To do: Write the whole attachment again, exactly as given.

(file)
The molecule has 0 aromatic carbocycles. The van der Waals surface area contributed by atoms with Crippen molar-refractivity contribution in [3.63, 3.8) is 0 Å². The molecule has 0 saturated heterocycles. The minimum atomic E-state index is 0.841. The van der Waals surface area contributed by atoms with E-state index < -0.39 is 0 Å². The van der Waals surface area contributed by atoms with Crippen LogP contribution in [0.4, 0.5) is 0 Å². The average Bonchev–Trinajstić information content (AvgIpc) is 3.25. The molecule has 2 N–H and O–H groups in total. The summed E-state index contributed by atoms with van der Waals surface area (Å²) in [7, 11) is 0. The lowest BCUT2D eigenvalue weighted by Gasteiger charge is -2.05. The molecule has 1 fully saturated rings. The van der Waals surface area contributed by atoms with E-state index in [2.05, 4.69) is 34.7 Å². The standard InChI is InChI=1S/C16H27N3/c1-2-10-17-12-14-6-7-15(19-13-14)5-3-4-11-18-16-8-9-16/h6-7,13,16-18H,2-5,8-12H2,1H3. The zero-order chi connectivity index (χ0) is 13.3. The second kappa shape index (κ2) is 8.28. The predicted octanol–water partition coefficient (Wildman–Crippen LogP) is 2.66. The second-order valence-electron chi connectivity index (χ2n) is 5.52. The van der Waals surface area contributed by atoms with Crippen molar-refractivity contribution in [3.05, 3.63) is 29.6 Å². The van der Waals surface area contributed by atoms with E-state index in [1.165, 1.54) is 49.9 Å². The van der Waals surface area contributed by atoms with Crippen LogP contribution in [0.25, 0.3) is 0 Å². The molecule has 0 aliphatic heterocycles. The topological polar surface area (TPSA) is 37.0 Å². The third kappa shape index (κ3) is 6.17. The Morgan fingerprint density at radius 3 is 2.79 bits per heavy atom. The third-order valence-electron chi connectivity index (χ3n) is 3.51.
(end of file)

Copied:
The molecule has 0 aromatic carbocycles. The van der Waals surface area contributed by atoms with Crippen molar-refractivity contribution in [3.63, 3.8) is 0 Å². The molecule has 0 saturated heterocycles. The minimum atomic E-state index is 0.841. The van der Waals surface area contributed by atoms with E-state index < -0.39 is 0 Å². The van der Waals surface area contributed by atoms with Crippen LogP contribution in [0.4, 0.5) is 0 Å². The average Bonchev–Trinajstić information content (AvgIpc) is 3.25. The molecule has 2 N–H and O–H groups in total. The summed E-state index contributed by atoms with van der Waals surface area (Å²) in [7, 11) is 0. The lowest BCUT2D eigenvalue weighted by Gasteiger charge is -2.05. The molecule has 1 fully saturated rings. The van der Waals surface area contributed by atoms with E-state index in [2.05, 4.69) is 34.7 Å². The standard InChI is InChI=1S/C16H27N3/c1-2-10-17-12-14-6-7-15(19-13-14)5-3-4-11-18-16-8-9-16/h6-7,13,16-18H,2-5,8-12H2,1H3. The zero-order chi connectivity index (χ0) is 13.3. The second kappa shape index (κ2) is 8.28. The predicted octanol–water partition coefficient (Wildman–Crippen LogP) is 2.66. The second-order valence-electron chi connectivity index (χ2n) is 5.52. The van der Waals surface area contributed by atoms with Crippen molar-refractivity contribution in [3.05, 3.63) is 29.6 Å². The van der Waals surface area contributed by atoms with E-state index in [1.165, 1.54) is 49.9 Å². The van der Waals surface area contributed by atoms with Crippen LogP contribution in [0.25, 0.3) is 0 Å². The molecule has 0 aliphatic heterocycles. The topological polar surface area (TPSA) is 37.0 Å². The third kappa shape index (κ3) is 6.17. The Morgan fingerprint density at radius 3 is 2.79 bits per heavy atom. The third-order valence-electron chi connectivity index (χ3n) is 3.51.